When Oklahomans contract with a health insurance company, we expect them to be there for us when we need them. If we do not have our health, we do not have anything. But, what shocks many is that some health insurance companies act in bad faith or with unfair claims practices.
What does bad faith mean?
In insurance law, the term “bad faith practices” refers to cases in which a health insurance company (or any other type of insurance company) reneges on its obligation to pay when its customers have legitimate claims. In some cases, the insurance company unreasonably extends investigation periods in an effort to avoid paying the policyholder’s claim. A macabre practice is to stall health insurance claims so long that the policyholder dies.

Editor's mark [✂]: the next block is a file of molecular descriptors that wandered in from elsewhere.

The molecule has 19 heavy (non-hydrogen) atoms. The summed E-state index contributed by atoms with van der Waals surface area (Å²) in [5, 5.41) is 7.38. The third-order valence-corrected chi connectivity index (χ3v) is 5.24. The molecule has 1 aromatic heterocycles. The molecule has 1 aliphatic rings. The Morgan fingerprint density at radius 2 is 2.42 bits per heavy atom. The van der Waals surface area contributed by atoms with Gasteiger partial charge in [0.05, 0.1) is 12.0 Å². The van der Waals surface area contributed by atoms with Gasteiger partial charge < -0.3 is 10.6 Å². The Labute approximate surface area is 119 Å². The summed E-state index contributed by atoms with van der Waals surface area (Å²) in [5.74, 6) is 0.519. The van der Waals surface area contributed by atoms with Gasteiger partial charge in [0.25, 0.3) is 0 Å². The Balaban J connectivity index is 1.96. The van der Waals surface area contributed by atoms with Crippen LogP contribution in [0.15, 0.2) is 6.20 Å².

Another bad faith insurance practice involves misrepresenting what is in the insurance contract to purposefully not pay a claim later. Some insurance companies also fail to disclose or misrepresent policy limitations and exclusions.
Reasonable discourse does not qualify
If you disagree with an adjuster’s opinion about the amount of the loss, that, by itself, does not qualify as bad faith. Similarly, a simple mistake, that is reasonably corrected later also does not qualify.However, if the adjuster does not provide and refuses to provide the reasonable basis for a lower amount, then it can constitute bad faith.
Ignoring the client
Basing an insurance payout or an insurance finding on evidence that supports one conclusion, while totally excluding any evidence that supports an alternative or increased conclusion, can be evidence of bad faith. Even non-responsiveness can qualify.
If you think your insurance company is acting in bad faith, call them out. If the company does not correct the inaction, you may need to contact an attorney to fight back.